Youths rolled burning tires to within 300 meters (yards) of the fence, trying to use the smoke as cover for throwing stones across it while eluding Israeli snipers. Army gunfire has killed at least 43 Palestinians on the frontier over the last month.

Protesters said they used slingshots to down two small Israeli observation drones. The army confirmed the drone losses.

Facing international censure over its use of live fire in the protests, Israel says it is protecting its border and takes such action only when protesters, some hurling firebombs and trying to plant explosives, approach too closely.

On Friday, troops faced “approximately 7,000 Palestinians participating in riots in five locations along the Gaza Strip border,” a military spokesman said, adding that one group had tried to breach the fence and enter Israeli territory.

As Israel celebrates its 70th birthday, Palestinians mourn what they call the “Nakba” (Catastrophe) of their people’s mass dispossession during the conflict that broke out in 1948.

Two-thirds of the 2 million Palestinians in Gaza are war refugees or their descendants. The protests have seen thousands gather – in greater numbers on Fridays – to demand access to their families’ lost homes or lands, now in Israel.

A demonstrator uses a racket to return tear gas canisters fired by Israeli troops during a protest where Palestinians demand the right to return to their homeland, at the Israel-Gaza border in the southern Gaza Strip, May 4, 2018. REUTERS/Ibraheem Abu Mustafa

A demonstrator uses a racket to return tear gas canisters fired by Israeli troops during a protest where Palestinians demand the right to return to their homeland, at the Israel-Gaza border in the southern Gaza Strip, May 4, 2018. REUTERS/Ibraheem Abu Mustafa

“GIVE US A STATE”

Israel rules that out, concerned it would lose its Jewish majority. Alternatives, such as accommodating refugees and their descendants in a future Palestinian state, have been discussed in peace talks that date back to 1993 but which are now stalled.

“If it wasn’t for the occupation we would have lived as free as people like in other countries,” Ahmed, 24, said at a protest site east of Gaza City. “If they don’t allow us back, at least they should give us a state.”

Israel says the protests have been organized by Hamas – an Islamist group that controls Gaza and is sworn to Israel’s destruction – to provide cover for attacks, and that most of the dead were militants. Palestinians deny those allegations.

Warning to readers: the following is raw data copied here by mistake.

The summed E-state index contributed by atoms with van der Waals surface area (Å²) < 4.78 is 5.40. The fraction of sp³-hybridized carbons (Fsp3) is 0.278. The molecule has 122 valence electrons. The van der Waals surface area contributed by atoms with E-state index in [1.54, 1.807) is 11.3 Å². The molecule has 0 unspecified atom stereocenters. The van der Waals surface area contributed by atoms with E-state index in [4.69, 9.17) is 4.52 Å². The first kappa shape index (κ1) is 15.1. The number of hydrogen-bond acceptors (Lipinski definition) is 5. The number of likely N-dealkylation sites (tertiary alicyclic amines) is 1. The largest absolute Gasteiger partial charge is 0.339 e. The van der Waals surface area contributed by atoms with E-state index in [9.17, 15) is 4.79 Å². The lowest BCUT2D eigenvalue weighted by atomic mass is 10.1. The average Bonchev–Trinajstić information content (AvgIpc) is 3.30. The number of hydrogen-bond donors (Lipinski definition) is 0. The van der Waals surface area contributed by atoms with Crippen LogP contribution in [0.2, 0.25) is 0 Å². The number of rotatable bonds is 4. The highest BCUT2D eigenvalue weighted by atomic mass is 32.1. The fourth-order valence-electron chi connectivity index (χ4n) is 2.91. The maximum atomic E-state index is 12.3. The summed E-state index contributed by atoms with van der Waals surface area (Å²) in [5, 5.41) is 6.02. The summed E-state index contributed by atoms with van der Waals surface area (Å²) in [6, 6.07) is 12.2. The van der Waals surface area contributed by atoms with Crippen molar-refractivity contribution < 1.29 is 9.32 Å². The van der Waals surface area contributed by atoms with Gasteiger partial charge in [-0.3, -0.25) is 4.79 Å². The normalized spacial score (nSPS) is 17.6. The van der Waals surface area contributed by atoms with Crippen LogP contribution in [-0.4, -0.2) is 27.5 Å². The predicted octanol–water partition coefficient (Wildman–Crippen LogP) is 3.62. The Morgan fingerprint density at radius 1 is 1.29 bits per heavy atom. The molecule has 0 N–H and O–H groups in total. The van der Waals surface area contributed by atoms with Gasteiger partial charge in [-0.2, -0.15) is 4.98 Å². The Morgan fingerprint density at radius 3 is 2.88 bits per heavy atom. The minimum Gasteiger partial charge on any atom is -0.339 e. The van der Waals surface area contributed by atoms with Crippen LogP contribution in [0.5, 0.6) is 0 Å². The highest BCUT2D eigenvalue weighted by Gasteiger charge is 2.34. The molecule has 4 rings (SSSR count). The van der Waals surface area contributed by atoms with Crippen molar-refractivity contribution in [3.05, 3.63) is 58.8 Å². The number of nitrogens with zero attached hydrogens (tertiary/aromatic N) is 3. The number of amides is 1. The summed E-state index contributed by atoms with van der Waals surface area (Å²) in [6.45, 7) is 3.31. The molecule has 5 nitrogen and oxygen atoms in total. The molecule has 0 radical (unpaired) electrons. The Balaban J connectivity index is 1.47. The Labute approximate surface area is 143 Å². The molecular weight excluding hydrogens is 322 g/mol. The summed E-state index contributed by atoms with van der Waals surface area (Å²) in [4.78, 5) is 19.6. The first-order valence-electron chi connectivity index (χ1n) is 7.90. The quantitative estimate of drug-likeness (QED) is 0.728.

The protests take place at a time of growing frustration as prospects for an independent Palestinian state look poor. While the peace talks are stuck, Israel, which withdrew settlers and soldiers from Gaza in 2005 after a 38-year occupation, has expanded its settlements in the occupied West Bank.

An added focus this year is President Donald Trump’s decision to begin moving the U.S. Embassy to Jerusalem on May 14, the 70th anniversary of Israel’s founding.

Trump’s moves angered Palestinian leaders, who have refused to talk to his administration, accusing it of pro-Israel bias. Israel’s government celebrated the U.S. decision, saying it recognized the “reality” that Jerusalem was the historic capital of the Jewish people.

Visiting the Middle East earlier this week, U.S. Secretary of State Mike Pompeo lent his support to Israel’s handling of the border protests. “We do believe the Israelis have a right to defend themselves,” he said.

(Reporting by Nidal al-Mughrabi; Editing by Stephen Farrell and Mark Heinrich)

Israeli troops kill four Palestinians in fourth week of protests

A demonstrator gestures as he hurls stones during clashes with Israeli troops at a protest at the Israel-Gaza border where Palestinians demand the right to return to their homeland, east of Gaza City April 20, 2018. REUTERS/Mohammed Salem

y Nidal al-Mughrabi

GAZA (Reuters) – Israeli troops shot dead four Palestinians and wounded 12 in renewed unrest on the Gaza-Israel border on Friday as a series of mass protests in the enclave reached its half-way mark.

Some Palestinians brought wire-cutters to cut through the border fence. As the crowd grew, Israeli soldiers called out warnings in Arabic over loudspeakers to individuals who approached the border fence.

Demonstrators use a large slingshot to hurl stones during clashes with Israeli troops at a protest at the Israel-Gaza border where Palestinians demand the right to return to their homeland, east of Gaza City April 20, 2018. REUTERS/Mohammed Salem

Demonstrators use a large slingshot to hurl stones during clashes with Israeli troops at a protest at the Israel-Gaza border where Palestinians demand the right to return to their homeland, east of Gaza City April 20, 2018. REUTERS/Mohammed Salem

Despite the warnings, two Palestinians were killed and 12 wounded by Israeli gunfire, Palestinian health officials said, bringing the death toll in the past few weeks of protests to at least 33. Several hundred people have also been wounded by Israeli sharpshooters.

Away from the border, Israeli-American Hollywood actress Natalie Portman announced she would not attend a ceremony in Israel to accept a million-dollar prize because of “distressing” events in the country.

The protests have been staged every Friday for the past month to push demands for Palestinian refugees to regain ancestral homes in what is now Israel. They are expected to culminate on May 15.